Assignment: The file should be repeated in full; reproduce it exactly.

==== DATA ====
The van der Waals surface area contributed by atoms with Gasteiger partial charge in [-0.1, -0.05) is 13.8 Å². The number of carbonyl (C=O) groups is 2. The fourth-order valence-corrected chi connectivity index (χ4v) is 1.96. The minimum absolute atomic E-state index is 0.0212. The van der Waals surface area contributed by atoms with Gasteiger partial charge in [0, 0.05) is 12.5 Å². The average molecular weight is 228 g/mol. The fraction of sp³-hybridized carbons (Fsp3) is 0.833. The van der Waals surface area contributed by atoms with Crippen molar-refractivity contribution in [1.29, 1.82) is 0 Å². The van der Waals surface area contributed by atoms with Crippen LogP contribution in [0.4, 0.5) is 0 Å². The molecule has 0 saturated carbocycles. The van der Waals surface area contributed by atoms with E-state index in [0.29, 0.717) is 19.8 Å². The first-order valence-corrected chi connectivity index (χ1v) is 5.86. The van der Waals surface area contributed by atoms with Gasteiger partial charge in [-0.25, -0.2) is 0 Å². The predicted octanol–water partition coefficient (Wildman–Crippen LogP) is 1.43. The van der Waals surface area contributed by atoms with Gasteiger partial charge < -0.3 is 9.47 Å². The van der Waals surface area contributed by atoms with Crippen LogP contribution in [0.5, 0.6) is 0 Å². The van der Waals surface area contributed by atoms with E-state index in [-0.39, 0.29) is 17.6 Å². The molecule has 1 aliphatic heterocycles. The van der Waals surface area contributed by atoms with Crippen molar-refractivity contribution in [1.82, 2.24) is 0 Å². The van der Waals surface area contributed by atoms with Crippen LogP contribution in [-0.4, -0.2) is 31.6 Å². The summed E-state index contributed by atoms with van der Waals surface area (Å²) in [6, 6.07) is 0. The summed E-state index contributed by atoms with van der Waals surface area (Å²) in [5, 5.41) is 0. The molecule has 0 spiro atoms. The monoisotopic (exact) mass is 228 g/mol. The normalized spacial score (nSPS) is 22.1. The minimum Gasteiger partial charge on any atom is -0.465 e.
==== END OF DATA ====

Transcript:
The van der Waals surface area contributed by atoms with Gasteiger partial charge in [-0.1, -0.05) is 13.8 Å². The number of carbonyl (C=O) groups is 2. The fourth-order valence-corrected chi connectivity index (χ4v) is 1.96. The minimum absolute atomic E-state index is 0.0212. The van der Waals surface area contributed by atoms with Gasteiger partial charge in [0, 0.05) is 12.5 Å². The average molecular weight is 228 g/mol. The fraction of sp³-hybridized carbons (Fsp3) is 0.833. The van der Waals surface area contributed by atoms with Crippen molar-refractivity contribution in [1.29, 1.82) is 0 Å². The van der Waals surface area contributed by atoms with Crippen LogP contribution in [0.4, 0.5) is 0 Å². The molecule has 0 saturated carbocycles. The van der Waals surface area contributed by atoms with E-state index in [0.29, 0.717) is 19.8 Å². The first-order valence-corrected chi connectivity index (χ1v) is 5.86. The van der Waals surface area contributed by atoms with Gasteiger partial charge in [-0.25, -0.2) is 0 Å². The predicted octanol–water partition coefficient (Wildman–Crippen LogP) is 1.43. The van der Waals surface area contributed by atoms with Gasteiger partial charge < -0.3 is 9.47 Å². The van der Waals surface area contributed by atoms with Crippen LogP contribution in [0.5, 0.6) is 0 Å². The van der Waals surface area contributed by atoms with E-state index in [-0.39, 0.29) is 17.6 Å². The molecule has 1 aliphatic heterocycles. The van der Waals surface area contributed by atoms with Crippen molar-refractivity contribution in [1.82, 2.24) is 0 Å². The van der Waals surface area contributed by atoms with Crippen LogP contribution in [-0.4, -0.2) is 31.6 Å². The summed E-state index contributed by atoms with van der Waals surface area (Å²) in [6, 6.07) is 0. The summed E-state index contributed by atoms with van der Waals surface area (Å²) in [5, 5.41) is 0. The molecule has 0 spiro atoms. The monoisotopic (exact) mass is 228 g/mol. The normalized spacial score (nSPS) is 22.1. The minimum Gasteiger partial charge on any atom is -0.465 e.